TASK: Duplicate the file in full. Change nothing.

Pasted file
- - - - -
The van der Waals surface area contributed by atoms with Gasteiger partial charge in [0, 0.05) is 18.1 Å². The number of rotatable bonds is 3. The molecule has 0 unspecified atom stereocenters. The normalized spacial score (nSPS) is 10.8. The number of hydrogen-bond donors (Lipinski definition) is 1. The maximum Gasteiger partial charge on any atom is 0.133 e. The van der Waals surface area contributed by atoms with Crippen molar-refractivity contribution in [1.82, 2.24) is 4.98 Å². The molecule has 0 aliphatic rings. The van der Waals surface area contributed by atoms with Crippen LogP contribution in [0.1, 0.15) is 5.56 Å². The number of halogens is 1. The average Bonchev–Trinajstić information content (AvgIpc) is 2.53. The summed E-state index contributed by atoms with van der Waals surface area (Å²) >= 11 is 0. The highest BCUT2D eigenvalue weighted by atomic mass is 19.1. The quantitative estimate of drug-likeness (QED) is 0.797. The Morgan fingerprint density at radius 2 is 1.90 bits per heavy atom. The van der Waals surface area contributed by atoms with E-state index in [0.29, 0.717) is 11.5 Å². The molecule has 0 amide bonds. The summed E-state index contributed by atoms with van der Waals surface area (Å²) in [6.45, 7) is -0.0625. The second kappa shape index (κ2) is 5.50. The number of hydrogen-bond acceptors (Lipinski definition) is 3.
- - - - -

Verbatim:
The van der Waals surface area contributed by atoms with Gasteiger partial charge in [0, 0.05) is 18.1 Å². The number of rotatable bonds is 3. The molecule has 0 unspecified atom stereocenters. The normalized spacial score (nSPS) is 10.8. The number of hydrogen-bond donors (Lipinski definition) is 1. The maximum Gasteiger partial charge on any atom is 0.133 e. The van der Waals surface area contributed by atoms with Crippen molar-refractivity contribution in [1.82, 2.24) is 4.98 Å². The molecule has 0 aliphatic rings. The van der Waals surface area contributed by atoms with Crippen LogP contribution in [0.1, 0.15) is 5.56 Å². The number of halogens is 1. The average Bonchev–Trinajstić information content (AvgIpc) is 2.53. The summed E-state index contributed by atoms with van der Waals surface area (Å²) >= 11 is 0. The highest BCUT2D eigenvalue weighted by atomic mass is 19.1. The quantitative estimate of drug-likeness (QED) is 0.797. The Morgan fingerprint density at radius 2 is 1.90 bits per heavy atom. The van der Waals surface area contributed by atoms with E-state index in [0.29, 0.717) is 11.5 Å². The molecule has 0 amide bonds. The summed E-state index contributed by atoms with van der Waals surface area (Å²) in [6.45, 7) is -0.0625. The second kappa shape index (κ2) is 5.50. The number of hydrogen-bond acceptors (Lipinski definition) is 3.